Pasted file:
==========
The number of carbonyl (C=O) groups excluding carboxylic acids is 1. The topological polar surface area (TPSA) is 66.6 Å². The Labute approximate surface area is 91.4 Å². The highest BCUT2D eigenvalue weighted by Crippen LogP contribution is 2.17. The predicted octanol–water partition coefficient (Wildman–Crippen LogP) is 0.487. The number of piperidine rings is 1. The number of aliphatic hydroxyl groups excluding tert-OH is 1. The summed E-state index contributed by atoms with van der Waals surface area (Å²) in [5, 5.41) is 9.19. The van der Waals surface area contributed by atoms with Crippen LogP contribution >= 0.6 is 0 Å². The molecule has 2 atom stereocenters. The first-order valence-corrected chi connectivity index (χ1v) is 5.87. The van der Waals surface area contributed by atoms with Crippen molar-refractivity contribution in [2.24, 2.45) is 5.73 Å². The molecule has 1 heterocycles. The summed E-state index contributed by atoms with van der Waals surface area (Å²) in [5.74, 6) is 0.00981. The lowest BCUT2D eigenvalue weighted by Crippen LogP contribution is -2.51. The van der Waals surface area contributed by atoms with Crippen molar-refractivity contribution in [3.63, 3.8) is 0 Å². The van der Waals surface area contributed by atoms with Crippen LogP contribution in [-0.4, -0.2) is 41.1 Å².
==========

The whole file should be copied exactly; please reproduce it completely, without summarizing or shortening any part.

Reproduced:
The number of carbonyl (C=O) groups excluding carboxylic acids is 1. The topological polar surface area (TPSA) is 66.6 Å². The Labute approximate surface area is 91.4 Å². The highest BCUT2D eigenvalue weighted by Crippen LogP contribution is 2.17. The predicted octanol–water partition coefficient (Wildman–Crippen LogP) is 0.487. The number of piperidine rings is 1. The number of aliphatic hydroxyl groups excluding tert-OH is 1. The summed E-state index contributed by atoms with van der Waals surface area (Å²) in [5, 5.41) is 9.19. The van der Waals surface area contributed by atoms with Crippen LogP contribution >= 0.6 is 0 Å². The molecule has 2 atom stereocenters. The first-order valence-corrected chi connectivity index (χ1v) is 5.87. The van der Waals surface area contributed by atoms with Crippen molar-refractivity contribution in [2.24, 2.45) is 5.73 Å². The molecule has 1 heterocycles. The summed E-state index contributed by atoms with van der Waals surface area (Å²) in [5.74, 6) is 0.00981. The lowest BCUT2D eigenvalue weighted by Crippen LogP contribution is -2.51. The van der Waals surface area contributed by atoms with Crippen molar-refractivity contribution in [3.63, 3.8) is 0 Å². The van der Waals surface area contributed by atoms with Crippen LogP contribution in [-0.4, -0.2) is 41.1 Å².